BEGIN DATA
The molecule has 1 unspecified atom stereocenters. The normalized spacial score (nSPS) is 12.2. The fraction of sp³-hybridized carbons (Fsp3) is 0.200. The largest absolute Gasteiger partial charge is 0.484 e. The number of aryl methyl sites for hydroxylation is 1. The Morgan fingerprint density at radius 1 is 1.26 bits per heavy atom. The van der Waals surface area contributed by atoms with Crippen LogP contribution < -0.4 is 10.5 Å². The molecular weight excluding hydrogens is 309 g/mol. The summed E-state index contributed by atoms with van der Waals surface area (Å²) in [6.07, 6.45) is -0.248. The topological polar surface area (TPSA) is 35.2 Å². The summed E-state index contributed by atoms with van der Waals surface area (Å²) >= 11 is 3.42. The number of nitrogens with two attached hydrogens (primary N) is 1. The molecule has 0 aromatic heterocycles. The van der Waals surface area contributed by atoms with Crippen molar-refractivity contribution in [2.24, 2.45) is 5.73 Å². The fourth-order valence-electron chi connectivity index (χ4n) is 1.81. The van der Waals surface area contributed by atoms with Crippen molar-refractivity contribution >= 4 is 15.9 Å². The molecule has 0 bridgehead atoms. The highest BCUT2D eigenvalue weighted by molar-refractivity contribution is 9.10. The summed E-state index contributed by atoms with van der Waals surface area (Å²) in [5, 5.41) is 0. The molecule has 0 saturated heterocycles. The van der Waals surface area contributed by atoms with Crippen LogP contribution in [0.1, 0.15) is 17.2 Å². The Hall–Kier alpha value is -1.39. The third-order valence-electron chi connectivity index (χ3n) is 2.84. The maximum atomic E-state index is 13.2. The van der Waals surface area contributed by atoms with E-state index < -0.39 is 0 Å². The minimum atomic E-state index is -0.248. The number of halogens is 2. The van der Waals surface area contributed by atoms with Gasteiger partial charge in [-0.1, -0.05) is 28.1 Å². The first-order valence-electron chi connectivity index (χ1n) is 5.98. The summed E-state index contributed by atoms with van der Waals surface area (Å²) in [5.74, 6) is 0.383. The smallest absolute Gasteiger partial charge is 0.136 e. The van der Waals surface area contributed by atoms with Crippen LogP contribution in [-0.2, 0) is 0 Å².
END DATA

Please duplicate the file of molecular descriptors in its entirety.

The molecule has 1 unspecified atom stereocenters. The normalized spacial score (nSPS) is 12.2. The fraction of sp³-hybridized carbons (Fsp3) is 0.200. The largest absolute Gasteiger partial charge is 0.484 e. The number of aryl methyl sites for hydroxylation is 1. The Morgan fingerprint density at radius 1 is 1.26 bits per heavy atom. The van der Waals surface area contributed by atoms with Crippen LogP contribution < -0.4 is 10.5 Å². The molecular weight excluding hydrogens is 309 g/mol. The summed E-state index contributed by atoms with van der Waals surface area (Å²) in [6.07, 6.45) is -0.248. The topological polar surface area (TPSA) is 35.2 Å². The summed E-state index contributed by atoms with van der Waals surface area (Å²) >= 11 is 3.42. The number of nitrogens with two attached hydrogens (primary N) is 1. The molecule has 0 aromatic heterocycles. The van der Waals surface area contributed by atoms with Crippen molar-refractivity contribution in [2.24, 2.45) is 5.73 Å². The fourth-order valence-electron chi connectivity index (χ4n) is 1.81. The van der Waals surface area contributed by atoms with Crippen molar-refractivity contribution >= 4 is 15.9 Å². The molecule has 0 bridgehead atoms. The highest BCUT2D eigenvalue weighted by molar-refractivity contribution is 9.10. The summed E-state index contributed by atoms with van der Waals surface area (Å²) in [5, 5.41) is 0. The molecule has 0 saturated heterocycles. The van der Waals surface area contributed by atoms with Crippen LogP contribution in [0.1, 0.15) is 17.2 Å². The Hall–Kier alpha value is -1.39. The third-order valence-electron chi connectivity index (χ3n) is 2.84. The maximum atomic E-state index is 13.2. The van der Waals surface area contributed by atoms with E-state index < -0.39 is 0 Å². The minimum atomic E-state index is -0.248. The number of halogens is 2. The van der Waals surface area contributed by atoms with Gasteiger partial charge in [-0.1, -0.05) is 28.1 Å². The first-order valence-electron chi connectivity index (χ1n) is 5.98. The summed E-state index contributed by atoms with van der Waals surface area (Å²) in [5.74, 6) is 0.383. The smallest absolute Gasteiger partial charge is 0.136 e. The van der Waals surface area contributed by atoms with Crippen LogP contribution in [-0.2, 0) is 0 Å².